A while back, Scott Alexander defended what he called the “Thrive/Survive Theory” of left and right. Digest version:
My hypothesis is that rightism is what happens when you’re optimizing for surviving an unsafe environment, leftism is what happens when you’re optimized for thriving in a safe environment.
Scott defends the theory vigorously, but seems most impressed by its ability to explain why “society does seem to be drifting gradually leftward.” The more the world thrives, the more the leftist approach genuinely makes sense.
Many people in my circles now seem to take Thrive/Survive Theory as the default position; if it’s not true, it’s still the story to beat. But to be blunt, I find essentially no value in it. It’s not always wrong, but it’s about as right as you’d expect from chance. My top criticisms:
1. Unless you cherry-pick the time and place, it is simply not true that society is drifting leftward. On the global level, leftism was mighty from roughly 1917 to 1975 – when the Soviet bloc was still strong and heartily attacked by even more radical leftists like Mao. The triumph of Deng Xiaoping in China started a gradual but massive decline of leftism. The fall of the Soviet bloc was an even sharper and far more rapid crash. These changes echoed throughout the developing world. And while pro-Communist parties never dominated any Western country, the collapse of Communism was a major blow to the ambition and morale of left-wing Western parties and intellectuals.
2. A standard leftist view is that free-market “neoliberal” policies now rule the world. I say they’re grossly exaggerating, but there’s a lot more evidence for a long-run neoliberal trend than a long-run leftist trend.
3. Radical left parties almost invariably ruled countries near the “survive” pole, not the “thrive” pole. And they generally had little or no sympathy for social liberalism, with brief exceptions (like the first year or so of the Soviet Union). In fact, they punished deviance and dissent far more brutally than the typical traditional monarchy. In the broad history of leftism, Bay Area-type identity politics is simply not very important.
4. You could deny that Communist regimes were “genuinely leftist,” but that’s pretty desperate. When Communism was a viable political movement, almost everyone – including moderate leftists – saw it as part of the left. An extreme, fanatical part of the left, yes. But very much a part of it.
5 Many big social issues that divide left and right in rich countries like the U.S. directly contradict Thrive/Survive. To take the most obvious case: unwanted pregnancies are much more burdensome – and legal abortion much more valuable – when life itself is insecure. The same goes for the traditional Christian teachings of unconditional love and unconditional forgiveness. If Scott were correct, rightists wouldn’t just be pro-choice; they’d literally be pro-abortion for any fetus likely to burden society.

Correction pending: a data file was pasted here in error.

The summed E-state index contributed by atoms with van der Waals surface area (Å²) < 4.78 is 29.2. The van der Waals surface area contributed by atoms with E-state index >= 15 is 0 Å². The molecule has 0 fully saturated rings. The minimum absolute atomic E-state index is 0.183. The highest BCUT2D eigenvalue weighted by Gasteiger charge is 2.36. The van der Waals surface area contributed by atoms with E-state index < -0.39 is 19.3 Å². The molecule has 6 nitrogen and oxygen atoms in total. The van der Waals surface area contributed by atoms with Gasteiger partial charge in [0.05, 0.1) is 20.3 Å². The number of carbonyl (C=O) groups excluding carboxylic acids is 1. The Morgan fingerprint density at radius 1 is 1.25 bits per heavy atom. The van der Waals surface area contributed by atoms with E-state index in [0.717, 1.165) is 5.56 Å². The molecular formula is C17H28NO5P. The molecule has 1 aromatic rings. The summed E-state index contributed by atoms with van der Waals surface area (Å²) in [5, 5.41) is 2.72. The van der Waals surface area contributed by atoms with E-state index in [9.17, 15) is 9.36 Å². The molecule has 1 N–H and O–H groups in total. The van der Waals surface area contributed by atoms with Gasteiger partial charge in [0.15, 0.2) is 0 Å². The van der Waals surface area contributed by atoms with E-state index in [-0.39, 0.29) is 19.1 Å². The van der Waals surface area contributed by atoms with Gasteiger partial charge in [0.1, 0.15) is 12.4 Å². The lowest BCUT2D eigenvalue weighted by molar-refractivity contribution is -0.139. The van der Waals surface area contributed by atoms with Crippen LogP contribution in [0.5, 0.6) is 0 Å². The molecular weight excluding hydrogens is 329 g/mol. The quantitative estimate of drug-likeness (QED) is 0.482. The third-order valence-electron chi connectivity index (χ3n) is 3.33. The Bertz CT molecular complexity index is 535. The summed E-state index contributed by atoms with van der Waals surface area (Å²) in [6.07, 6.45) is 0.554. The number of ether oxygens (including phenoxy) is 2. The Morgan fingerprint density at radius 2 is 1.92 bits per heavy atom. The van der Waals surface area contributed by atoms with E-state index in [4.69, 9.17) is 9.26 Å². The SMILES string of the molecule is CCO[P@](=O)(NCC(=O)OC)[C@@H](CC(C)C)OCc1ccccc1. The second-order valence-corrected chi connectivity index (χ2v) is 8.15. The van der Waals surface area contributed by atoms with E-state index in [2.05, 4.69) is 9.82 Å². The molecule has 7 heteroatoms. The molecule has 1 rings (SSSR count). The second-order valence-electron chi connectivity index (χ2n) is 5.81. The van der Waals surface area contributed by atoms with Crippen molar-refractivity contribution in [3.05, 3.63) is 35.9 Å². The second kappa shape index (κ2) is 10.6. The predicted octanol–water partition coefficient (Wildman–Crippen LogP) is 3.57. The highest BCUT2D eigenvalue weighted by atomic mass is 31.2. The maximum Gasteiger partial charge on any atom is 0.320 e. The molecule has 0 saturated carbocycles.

6. Major war provides an excellent natural experiment for Thrive/Survive. Material conditions suddenly get a lot worse; life itself is on the line. What really happens? Almost all countries lurch toward what General Ludendorff termed “War Socialism” – replacing private property and material rewards with state ownership and forced egalitarianism. When war ends, countries tend to back away from these policies – exactly the opposite of what Thrive/Survive Theory predicts. Furthermore, political support for the continuation of egalitarian policies after wars tends to rest on “compensatory” arguments for the masses’ wartime sacrifices.
If Thrive/Survive Theory is wrong, what’s right? I stand by my Simplistic Theory of Left and Right:
1. Leftists are anti-market. On an emotional level, they’re critical of market outcomes. No matter how good market outcomes are, they can’t bear to say, “Markets have done a great job, who could ask for more?”
2. Rightists are anti-leftist. On an emotional level, they’re critical of leftists. No matter how much they agree with leftists on an issue, they can’t bear to say, “The left is totally right, it would be churlish to criticize them.”
Note the asymmetry: While leftists are emotionally anti-market, rightists are not generally pro-market. Plenty are mercantilists, nationalists, populists, religious fundamentalists, and folks who find economics boring beyond belief. What these diverse right-wing flavors have in common is not love of laissez-faire, but antipathy for leftists.
My Simplistic Theory intentionally fails to predict lots of details. Why? Because many of the features that Scott sees as quintessentially leftist – such as “freedom of religion, democratic-republican governments, weak gender norms, minimal family values, and a high emphasis on education and abstract ideas” – have been neglected or rejected by history’s most influential, dyed-in-the-wool leftists. The leftists Scott personally knows may cherish the items on his list. To be frank, though, the leftists Scott personally knows are just a trendy subset of a diverse and enduring movement.
But doesn’t prosperity push society in a predictable political direction? Yes, but the direction isn’t leftism. It’s moderation. In rich societies, left and right make milder demands, and impose milder punishments. Instead of expropriation, they push for taxation. Instead of threatening death, they threaten jail, deportation, fines, or strongly-worded letters. When society is on the brink of starvation, leftists and rightists slaughter each other. When society faces an obesity epidemic, leftists and rightists troll each other on Facebook.